The scientific, technological, and manufacturing capabilities of the European Union satellite communications industry were impressively strong in 1992 and remain so in 1997/98. Like their U.S. counterparts, European companies are consolidating into a smaller number of larger but more streamlined organizations with major emphasis on the bottom line.
In 1992 the panel was impressed with the EU's systematic approach to research and development through large flight programs managed or coordinated by ESA. European industry could count on a series of experimental spacecraft that would take a technology like L-band mobile communications from proof of concept tests through early commercial service. Since 1992 the world market has changed drastically, and what may be the last spacecraft (ARTEMIS) in the distinguished line of European research satellites is now under construction for launch in 2000. Reflecting the market changes, ESTEC has developed a remarkable flexibility in working with member states and industry to accomplish R&D in a timely manner. The goal is to develop satellite technologies and applications that will help European industry compete in the world market. A multiplicity of small ESA programs is replacing efforts centered in large spacecraft.
When the 1992/1993 WTEC panel conducted its site visits, European hosts were generally skeptical about low earth orbit (LEO) systems like Iridium and Globalstar. Some of this skepticism extended to proposed geosynchronous earth orbit (GEO)-based systems as well. In 1997 the European attitude had changed completely, and EU companies now manufacture satellites for Globalstar and aggressively pursue a variety of systems for providing satellite service to hand-held terminals.
The European satellite industry is quite competitive and will remain so. As with the rest of the world, emphasis has shifted from large, one-at-a-time satellite systems to multi-satellite constellations and production-line manufacturing. R&D efforts focus on particular technologies like optical intersatellite links (ISLs) and on new services like on-board multiplexing of digital TV transmissions.
European industry is quite competitive in almost all aspects of current satellite technology. For future applications, the strong European programs in optical ISLs that the 1992 panel noted continue in 1997. The ISL program combines both ESA and national efforts, with ESA focusing on data relay satellites and terminal development and national efforts focusing on terminals. SILEX LEO and GEO flight models will be launched in 1998 (SPOT-4) and 2000 (ARTEMIS). Oerlikon-Contraves was scheduled to complete breadboard models for high data rate (greater than one gigabit) 6,000 km range LEO-LEO terminals in mid 1998.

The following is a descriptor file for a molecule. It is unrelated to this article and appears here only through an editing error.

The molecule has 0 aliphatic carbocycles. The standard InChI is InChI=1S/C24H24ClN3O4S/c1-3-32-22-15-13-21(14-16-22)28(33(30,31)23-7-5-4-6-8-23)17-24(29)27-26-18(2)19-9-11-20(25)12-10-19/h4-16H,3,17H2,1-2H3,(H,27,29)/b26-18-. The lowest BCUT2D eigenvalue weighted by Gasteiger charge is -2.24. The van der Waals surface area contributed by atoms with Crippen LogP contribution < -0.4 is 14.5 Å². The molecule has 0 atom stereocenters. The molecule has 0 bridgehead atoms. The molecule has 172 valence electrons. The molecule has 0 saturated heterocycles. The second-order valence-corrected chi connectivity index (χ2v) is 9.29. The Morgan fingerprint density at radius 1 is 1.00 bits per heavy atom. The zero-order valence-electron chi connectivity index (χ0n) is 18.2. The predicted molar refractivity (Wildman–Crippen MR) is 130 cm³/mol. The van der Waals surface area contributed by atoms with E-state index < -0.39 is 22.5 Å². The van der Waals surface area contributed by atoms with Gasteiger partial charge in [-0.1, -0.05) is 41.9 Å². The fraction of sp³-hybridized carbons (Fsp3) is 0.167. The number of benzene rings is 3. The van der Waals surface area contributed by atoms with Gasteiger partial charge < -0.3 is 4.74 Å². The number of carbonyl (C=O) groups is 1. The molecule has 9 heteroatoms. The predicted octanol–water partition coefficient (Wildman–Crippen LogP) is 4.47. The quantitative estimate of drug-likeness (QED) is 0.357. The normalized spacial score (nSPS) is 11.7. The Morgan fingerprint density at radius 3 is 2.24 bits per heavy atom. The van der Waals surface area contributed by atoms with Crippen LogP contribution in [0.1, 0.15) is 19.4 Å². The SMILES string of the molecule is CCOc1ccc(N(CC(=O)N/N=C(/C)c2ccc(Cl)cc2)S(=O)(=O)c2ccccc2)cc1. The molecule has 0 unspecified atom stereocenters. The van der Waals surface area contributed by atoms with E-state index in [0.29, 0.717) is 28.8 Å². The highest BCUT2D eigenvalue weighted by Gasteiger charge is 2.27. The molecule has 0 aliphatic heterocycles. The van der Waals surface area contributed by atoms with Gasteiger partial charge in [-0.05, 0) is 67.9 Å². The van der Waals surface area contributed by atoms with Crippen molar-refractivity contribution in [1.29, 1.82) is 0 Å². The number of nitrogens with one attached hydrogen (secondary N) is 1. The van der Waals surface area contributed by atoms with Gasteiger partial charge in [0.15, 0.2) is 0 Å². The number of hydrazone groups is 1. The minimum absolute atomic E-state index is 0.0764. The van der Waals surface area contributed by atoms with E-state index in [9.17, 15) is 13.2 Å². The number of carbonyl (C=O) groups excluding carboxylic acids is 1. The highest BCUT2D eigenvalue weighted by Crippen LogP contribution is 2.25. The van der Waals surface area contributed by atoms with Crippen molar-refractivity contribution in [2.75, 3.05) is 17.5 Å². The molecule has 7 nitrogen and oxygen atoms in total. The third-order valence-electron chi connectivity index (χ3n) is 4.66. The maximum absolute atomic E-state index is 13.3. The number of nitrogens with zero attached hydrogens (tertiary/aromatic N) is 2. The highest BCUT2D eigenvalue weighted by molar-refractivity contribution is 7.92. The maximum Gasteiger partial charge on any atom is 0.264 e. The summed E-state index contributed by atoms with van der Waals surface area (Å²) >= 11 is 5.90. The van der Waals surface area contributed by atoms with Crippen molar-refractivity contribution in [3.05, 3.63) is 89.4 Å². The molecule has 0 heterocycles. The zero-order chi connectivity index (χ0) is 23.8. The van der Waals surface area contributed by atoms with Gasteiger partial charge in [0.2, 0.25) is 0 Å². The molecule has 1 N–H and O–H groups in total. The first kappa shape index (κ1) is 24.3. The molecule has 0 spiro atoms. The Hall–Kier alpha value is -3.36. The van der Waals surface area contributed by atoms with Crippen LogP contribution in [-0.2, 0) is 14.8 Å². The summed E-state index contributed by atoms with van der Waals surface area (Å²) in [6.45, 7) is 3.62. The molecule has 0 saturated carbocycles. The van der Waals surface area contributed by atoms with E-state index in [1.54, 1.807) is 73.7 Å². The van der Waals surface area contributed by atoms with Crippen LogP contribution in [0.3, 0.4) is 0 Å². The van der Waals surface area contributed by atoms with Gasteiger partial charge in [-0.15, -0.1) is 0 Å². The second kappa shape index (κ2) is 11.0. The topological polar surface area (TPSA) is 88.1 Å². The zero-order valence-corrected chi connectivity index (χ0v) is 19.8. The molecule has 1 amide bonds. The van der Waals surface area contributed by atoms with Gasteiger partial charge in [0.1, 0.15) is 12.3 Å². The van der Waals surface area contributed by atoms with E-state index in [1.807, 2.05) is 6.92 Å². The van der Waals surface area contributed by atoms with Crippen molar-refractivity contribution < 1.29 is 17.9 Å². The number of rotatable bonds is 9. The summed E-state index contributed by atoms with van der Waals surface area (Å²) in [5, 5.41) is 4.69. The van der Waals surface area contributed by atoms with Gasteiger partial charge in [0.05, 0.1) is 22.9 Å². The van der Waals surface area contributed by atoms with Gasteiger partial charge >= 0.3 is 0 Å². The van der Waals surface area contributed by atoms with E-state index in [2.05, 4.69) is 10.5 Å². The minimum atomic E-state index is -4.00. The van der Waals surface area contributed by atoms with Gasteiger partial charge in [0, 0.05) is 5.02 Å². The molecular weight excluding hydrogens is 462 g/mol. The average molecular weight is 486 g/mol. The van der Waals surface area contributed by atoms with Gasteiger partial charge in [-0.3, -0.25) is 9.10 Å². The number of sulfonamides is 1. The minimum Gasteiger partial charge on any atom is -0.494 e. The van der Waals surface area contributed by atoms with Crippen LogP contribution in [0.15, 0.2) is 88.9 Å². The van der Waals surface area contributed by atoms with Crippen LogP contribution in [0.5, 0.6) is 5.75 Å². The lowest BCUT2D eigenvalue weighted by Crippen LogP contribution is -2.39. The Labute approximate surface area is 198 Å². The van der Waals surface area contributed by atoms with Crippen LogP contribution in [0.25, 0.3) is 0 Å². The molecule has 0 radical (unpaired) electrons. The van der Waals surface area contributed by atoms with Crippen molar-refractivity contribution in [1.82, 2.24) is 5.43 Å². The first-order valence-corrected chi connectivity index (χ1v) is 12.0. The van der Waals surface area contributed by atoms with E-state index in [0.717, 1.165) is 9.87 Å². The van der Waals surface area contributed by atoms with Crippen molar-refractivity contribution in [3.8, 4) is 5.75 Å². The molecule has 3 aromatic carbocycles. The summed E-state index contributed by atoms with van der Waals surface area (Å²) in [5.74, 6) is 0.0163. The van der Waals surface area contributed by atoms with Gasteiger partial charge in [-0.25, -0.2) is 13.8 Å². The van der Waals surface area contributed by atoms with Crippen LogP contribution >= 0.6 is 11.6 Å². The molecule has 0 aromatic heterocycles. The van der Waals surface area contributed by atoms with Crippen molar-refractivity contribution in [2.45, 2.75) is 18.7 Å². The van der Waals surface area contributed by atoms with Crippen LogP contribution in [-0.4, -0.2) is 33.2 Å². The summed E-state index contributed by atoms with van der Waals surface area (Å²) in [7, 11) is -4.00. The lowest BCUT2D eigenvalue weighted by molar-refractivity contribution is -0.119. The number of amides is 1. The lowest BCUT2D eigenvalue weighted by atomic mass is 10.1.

Developing a European version of global positioning system (GPS) is a clear research priority. So far European efforts have concentrated on enhancements to GPS to achieve the positioning accuracies needed by commercial aviation. This effort includes demonstrations. A direct GPS replacement is in the talking stage, however, nobody believes that the funding for such an endeavor will be found in the next several years. European industry representatives are acutely aware that they have missed the boat on the GPS ground receiver business.
The French national program to build and launch (in 2000) the STENTOR spacecraft is perhaps the only new large European experimental communications satellite program since the 1992/1993 report. Like ACTS, STENTOR demonstrates both technology (transponders and antennas) and applications (onboard multiplexing of digital TV channels). The spacecraft will carry both very wideband transponders based on monolithic microwave integrated circuit (MMIC) technology and selectable bandwidth transponders incorporating SAW filters. Its antennas include both a direct radiating phased array (48 subarrays, each with its own PA, and 3 independent beams) and an ultra-lightweight 2.4 m deployable reflector.
The inherent global coverage of LEO systems and the many proposals for satellite based multimedia service, together make spectrum a divisive issue between competing U.S. and European satellite builders and operators.
Many of the U.S. plans for future satellite services are based on projections for continued growth of the Internet and for need of new Internet-like services. The rise of the nearly free-for-all Internet in the United States is somewhat foreign to the European sense of order and standards, and some of the controversy about an International Telecommunication Union (ITU) role in regulating the Internet may affect the satellite industry
The EU is very much a part of the transition of satellite manufacturing from a one-of-a-kind process to an automobile-industry-like assembly line. Alenia Spazio, for example, has built a state-of-the-art facility for integrating and testing the Globalstar spacecraft. This facility and the experience gained will put Alenia in a strong competitive position for building other LEO constellations.
The continued consolidation of the European aerospace industry across national borders has re-energized a number of companies. The panel noted a feeling of excitement that was absent in 1992/1993.